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Effect of temperature on fracture energy


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Effect of temperature on fracture energy

The purpose of the experiment was to become familiar with one type of impact test and the energy absorption ability of three separate materials: aluminum alloy (2024-T4), A36 steel, and alloy steel (4140).  Each material was tested at a wide range of temperatures using a standard Charpy impact machine. Changes in temperature allow the tester to easily see the changes in strength and toughness.  Generally speaking, lower temperatures will cause lower levels of ductility and toughness. Introduction/ Expermental setup:                              The main goal of this lab is to determine and evaluate effect of temperature on fracture energy of different metals. The experimental method began by first preparing the following liquid baths to the desired temperature.  The various liquids required are liquid nitrogen, dry ice with a small amount of acetone, dry with a large amount of acetone, regular ice in salt water, ice water, tap water, warm water, and boiling water.  The tester also needs to obtain 8 specimens of the 3 various metals to be tested in the dimensions of 2.16 inches x 0.375 inches x 0.375 inches with a 45 degree 0.01 inch radius notch in the middle of one long side of the specimen.                  To perform the experiment, one must first soak each specimen in the appropriate bath for approximately 10 minutes, at which point a thermocouple must be used to measure the exact temperature of the bath.  Specimens are then removed from the bath and, within 10 seconds of removal, are placed with the notch forward in the Charpy impact test machine, at which point the energy required to fracture the specimen will be recorded.  Prior to testing of each specimen, it is important to ensure the pointer on the Charpy tester is zeroed and is not moved during the test.  Also ensure that the brake of the Charpy machine is not on prior to the test being performed.  The temperature of the baths and the impact energy are recorded.  The results for each material are plotted on a graph of fracture energy vs. temperature.  The graphs are then used to make observations about the experiment.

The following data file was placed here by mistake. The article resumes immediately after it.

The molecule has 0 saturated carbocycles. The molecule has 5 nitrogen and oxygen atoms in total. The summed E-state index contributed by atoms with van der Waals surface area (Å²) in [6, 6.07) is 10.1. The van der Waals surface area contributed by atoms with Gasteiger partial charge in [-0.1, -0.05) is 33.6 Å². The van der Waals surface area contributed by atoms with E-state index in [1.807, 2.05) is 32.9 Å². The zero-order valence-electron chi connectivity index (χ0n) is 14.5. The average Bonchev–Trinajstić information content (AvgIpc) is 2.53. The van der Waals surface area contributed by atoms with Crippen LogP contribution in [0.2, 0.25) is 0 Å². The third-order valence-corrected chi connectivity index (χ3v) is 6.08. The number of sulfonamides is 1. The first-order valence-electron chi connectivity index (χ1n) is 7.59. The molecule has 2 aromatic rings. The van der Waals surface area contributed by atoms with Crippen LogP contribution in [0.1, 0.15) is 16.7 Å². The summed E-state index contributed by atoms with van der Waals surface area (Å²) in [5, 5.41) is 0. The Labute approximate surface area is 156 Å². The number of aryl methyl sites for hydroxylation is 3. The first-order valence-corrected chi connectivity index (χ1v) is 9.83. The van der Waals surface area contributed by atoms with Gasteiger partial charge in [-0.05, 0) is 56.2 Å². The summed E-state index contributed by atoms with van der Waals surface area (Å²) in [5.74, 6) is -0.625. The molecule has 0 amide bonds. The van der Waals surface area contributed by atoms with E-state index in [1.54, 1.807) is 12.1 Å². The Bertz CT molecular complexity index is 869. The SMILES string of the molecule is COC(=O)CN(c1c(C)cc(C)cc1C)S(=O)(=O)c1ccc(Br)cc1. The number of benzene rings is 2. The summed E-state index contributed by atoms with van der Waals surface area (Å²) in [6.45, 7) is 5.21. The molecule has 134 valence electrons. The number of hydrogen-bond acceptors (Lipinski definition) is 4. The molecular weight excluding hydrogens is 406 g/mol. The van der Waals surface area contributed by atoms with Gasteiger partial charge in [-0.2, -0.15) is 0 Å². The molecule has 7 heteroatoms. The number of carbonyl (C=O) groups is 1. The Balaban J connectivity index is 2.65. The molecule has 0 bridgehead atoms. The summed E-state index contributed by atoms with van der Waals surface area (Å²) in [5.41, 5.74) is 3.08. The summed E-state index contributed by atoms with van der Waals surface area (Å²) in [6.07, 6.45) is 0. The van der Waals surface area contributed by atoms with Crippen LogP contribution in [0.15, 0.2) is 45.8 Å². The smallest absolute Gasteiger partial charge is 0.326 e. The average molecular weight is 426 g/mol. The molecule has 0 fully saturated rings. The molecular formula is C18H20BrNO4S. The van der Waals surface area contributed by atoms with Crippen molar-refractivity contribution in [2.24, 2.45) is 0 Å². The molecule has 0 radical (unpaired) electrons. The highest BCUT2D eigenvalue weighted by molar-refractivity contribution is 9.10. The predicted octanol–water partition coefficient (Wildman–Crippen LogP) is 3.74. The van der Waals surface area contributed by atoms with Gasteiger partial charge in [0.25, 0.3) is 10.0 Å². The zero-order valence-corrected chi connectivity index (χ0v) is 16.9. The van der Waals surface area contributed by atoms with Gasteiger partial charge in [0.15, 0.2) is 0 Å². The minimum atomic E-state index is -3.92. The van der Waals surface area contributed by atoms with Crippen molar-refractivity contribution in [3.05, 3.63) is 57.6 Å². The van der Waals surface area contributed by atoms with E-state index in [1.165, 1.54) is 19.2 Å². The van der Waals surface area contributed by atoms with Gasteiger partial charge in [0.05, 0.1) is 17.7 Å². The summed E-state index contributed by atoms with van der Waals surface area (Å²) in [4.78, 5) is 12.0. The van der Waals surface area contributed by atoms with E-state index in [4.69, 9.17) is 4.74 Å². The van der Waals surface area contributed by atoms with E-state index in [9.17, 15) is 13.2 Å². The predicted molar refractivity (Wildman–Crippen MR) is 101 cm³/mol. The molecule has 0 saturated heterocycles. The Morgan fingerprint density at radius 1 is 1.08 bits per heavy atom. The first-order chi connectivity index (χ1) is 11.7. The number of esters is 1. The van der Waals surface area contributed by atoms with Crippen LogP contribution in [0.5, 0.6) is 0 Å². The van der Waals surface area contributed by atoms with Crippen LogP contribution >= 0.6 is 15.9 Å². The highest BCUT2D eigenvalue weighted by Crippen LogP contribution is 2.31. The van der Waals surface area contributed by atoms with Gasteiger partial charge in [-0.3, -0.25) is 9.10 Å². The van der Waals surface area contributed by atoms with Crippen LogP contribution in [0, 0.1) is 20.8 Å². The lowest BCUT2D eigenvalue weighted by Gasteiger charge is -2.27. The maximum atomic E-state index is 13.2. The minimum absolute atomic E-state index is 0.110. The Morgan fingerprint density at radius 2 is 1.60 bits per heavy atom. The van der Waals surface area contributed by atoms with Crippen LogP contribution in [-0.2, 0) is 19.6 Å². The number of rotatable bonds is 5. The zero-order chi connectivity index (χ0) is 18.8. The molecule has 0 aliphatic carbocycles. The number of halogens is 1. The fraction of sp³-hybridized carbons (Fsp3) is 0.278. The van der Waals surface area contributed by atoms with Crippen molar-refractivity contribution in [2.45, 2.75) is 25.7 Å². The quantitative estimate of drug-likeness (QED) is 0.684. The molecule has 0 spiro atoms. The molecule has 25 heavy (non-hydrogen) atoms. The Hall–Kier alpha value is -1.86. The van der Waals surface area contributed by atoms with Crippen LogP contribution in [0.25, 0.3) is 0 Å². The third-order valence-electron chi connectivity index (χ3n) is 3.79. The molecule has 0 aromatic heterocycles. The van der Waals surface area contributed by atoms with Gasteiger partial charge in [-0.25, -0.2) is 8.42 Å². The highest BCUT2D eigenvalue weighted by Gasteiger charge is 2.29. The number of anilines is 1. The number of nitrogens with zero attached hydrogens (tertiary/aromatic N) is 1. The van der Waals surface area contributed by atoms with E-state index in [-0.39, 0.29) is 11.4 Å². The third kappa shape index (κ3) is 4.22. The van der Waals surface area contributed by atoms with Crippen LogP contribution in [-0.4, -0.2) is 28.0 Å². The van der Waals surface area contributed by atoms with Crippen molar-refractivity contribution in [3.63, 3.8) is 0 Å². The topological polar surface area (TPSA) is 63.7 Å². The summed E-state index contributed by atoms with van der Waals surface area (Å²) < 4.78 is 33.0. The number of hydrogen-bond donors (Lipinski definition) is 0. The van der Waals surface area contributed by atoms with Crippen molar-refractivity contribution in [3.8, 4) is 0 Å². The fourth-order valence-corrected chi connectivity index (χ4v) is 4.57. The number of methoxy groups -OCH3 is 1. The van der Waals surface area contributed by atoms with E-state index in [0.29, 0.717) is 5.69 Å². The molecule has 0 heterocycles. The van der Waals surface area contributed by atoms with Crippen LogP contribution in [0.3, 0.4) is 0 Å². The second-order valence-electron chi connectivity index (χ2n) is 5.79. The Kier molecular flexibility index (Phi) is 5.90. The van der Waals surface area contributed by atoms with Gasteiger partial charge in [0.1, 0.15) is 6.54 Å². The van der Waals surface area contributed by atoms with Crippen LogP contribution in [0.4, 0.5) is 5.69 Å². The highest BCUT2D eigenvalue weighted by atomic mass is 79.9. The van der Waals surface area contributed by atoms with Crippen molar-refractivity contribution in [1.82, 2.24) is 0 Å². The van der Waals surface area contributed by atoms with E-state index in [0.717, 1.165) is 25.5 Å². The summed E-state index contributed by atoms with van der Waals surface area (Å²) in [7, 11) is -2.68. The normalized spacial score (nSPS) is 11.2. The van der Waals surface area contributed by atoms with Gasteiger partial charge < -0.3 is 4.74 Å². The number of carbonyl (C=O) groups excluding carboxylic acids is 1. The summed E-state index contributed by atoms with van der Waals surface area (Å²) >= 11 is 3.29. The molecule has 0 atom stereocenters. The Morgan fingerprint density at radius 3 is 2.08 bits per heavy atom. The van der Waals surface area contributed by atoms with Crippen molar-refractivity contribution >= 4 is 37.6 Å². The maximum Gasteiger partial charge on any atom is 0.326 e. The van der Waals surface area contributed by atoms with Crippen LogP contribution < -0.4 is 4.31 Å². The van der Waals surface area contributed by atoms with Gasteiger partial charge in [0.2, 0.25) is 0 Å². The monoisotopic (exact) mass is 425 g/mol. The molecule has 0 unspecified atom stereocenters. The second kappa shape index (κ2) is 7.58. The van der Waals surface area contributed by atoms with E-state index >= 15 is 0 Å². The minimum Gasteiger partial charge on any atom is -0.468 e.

a)         The A36 steel snapped cleanly when tested in the range of temperatures between -300 and -100 degrees.  After this point the steel began to exhibit